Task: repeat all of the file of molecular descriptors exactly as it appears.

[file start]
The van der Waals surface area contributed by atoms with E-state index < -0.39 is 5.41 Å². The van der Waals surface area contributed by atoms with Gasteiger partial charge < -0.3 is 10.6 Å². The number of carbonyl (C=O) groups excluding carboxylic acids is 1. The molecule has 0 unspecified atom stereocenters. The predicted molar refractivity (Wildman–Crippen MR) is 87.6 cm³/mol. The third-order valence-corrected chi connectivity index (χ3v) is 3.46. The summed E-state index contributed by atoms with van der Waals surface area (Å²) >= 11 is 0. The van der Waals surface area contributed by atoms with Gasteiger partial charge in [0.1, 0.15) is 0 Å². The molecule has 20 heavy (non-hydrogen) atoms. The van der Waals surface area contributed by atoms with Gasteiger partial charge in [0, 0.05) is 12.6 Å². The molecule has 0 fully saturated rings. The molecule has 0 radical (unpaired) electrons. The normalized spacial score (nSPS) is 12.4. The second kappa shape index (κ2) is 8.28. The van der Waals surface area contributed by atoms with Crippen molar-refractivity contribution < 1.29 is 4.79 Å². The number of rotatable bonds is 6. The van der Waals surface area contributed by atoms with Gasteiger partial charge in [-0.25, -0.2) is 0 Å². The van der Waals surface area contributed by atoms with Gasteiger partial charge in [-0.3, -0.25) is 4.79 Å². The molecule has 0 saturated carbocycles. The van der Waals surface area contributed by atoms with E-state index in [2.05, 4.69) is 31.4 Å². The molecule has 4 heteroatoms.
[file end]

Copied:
The van der Waals surface area contributed by atoms with E-state index < -0.39 is 5.41 Å². The van der Waals surface area contributed by atoms with Gasteiger partial charge < -0.3 is 10.6 Å². The number of carbonyl (C=O) groups excluding carboxylic acids is 1. The molecule has 0 unspecified atom stereocenters. The predicted molar refractivity (Wildman–Crippen MR) is 87.6 cm³/mol. The third-order valence-corrected chi connectivity index (χ3v) is 3.46. The summed E-state index contributed by atoms with van der Waals surface area (Å²) >= 11 is 0. The van der Waals surface area contributed by atoms with Gasteiger partial charge in [0.1, 0.15) is 0 Å². The molecule has 20 heavy (non-hydrogen) atoms. The van der Waals surface area contributed by atoms with Gasteiger partial charge in [0, 0.05) is 12.6 Å². The molecule has 0 fully saturated rings. The molecule has 0 radical (unpaired) electrons. The normalized spacial score (nSPS) is 12.4. The second kappa shape index (κ2) is 8.28. The van der Waals surface area contributed by atoms with Crippen molar-refractivity contribution < 1.29 is 4.79 Å². The number of rotatable bonds is 6. The van der Waals surface area contributed by atoms with Gasteiger partial charge in [-0.25, -0.2) is 0 Å². The van der Waals surface area contributed by atoms with Gasteiger partial charge in [-0.3, -0.25) is 4.79 Å². The molecule has 0 saturated carbocycles. The van der Waals surface area contributed by atoms with E-state index in [2.05, 4.69) is 31.4 Å². The molecule has 4 heteroatoms.